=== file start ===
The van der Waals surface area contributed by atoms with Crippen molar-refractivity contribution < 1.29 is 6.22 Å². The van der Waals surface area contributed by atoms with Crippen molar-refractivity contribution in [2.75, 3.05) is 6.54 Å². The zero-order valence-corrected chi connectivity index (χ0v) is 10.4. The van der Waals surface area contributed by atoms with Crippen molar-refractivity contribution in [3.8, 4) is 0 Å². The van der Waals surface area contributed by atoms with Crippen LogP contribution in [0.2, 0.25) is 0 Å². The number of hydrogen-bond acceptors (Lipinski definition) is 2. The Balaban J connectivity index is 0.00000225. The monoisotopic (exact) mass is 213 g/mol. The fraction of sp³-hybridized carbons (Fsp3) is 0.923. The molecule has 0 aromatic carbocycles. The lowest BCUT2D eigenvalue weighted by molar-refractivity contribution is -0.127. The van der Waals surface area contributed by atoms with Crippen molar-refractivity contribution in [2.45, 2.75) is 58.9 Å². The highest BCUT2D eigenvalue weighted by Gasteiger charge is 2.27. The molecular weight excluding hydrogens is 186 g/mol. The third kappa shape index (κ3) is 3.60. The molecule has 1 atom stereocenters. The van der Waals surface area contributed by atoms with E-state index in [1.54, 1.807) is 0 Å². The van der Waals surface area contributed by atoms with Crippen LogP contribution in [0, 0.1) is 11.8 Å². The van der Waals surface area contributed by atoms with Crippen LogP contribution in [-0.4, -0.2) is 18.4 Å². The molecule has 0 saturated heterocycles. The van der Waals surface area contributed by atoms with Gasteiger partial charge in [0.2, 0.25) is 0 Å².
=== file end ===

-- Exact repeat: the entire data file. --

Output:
The van der Waals surface area contributed by atoms with Crippen molar-refractivity contribution < 1.29 is 6.22 Å². The van der Waals surface area contributed by atoms with Crippen molar-refractivity contribution in [2.75, 3.05) is 6.54 Å². The zero-order valence-corrected chi connectivity index (χ0v) is 10.4. The van der Waals surface area contributed by atoms with Crippen molar-refractivity contribution in [3.8, 4) is 0 Å². The van der Waals surface area contributed by atoms with Crippen LogP contribution in [0.2, 0.25) is 0 Å². The number of hydrogen-bond acceptors (Lipinski definition) is 2. The Balaban J connectivity index is 0.00000225. The monoisotopic (exact) mass is 213 g/mol. The fraction of sp³-hybridized carbons (Fsp3) is 0.923. The molecule has 0 aromatic carbocycles. The lowest BCUT2D eigenvalue weighted by molar-refractivity contribution is -0.127. The van der Waals surface area contributed by atoms with Crippen molar-refractivity contribution in [2.45, 2.75) is 58.9 Å². The highest BCUT2D eigenvalue weighted by Gasteiger charge is 2.27. The molecular weight excluding hydrogens is 186 g/mol. The third kappa shape index (κ3) is 3.60. The molecule has 1 atom stereocenters. The van der Waals surface area contributed by atoms with E-state index in [1.54, 1.807) is 0 Å². The van der Waals surface area contributed by atoms with Crippen LogP contribution in [0, 0.1) is 11.8 Å². The van der Waals surface area contributed by atoms with Crippen LogP contribution in [-0.4, -0.2) is 18.4 Å². The molecule has 0 saturated heterocycles. The van der Waals surface area contributed by atoms with Gasteiger partial charge in [0.2, 0.25) is 0 Å².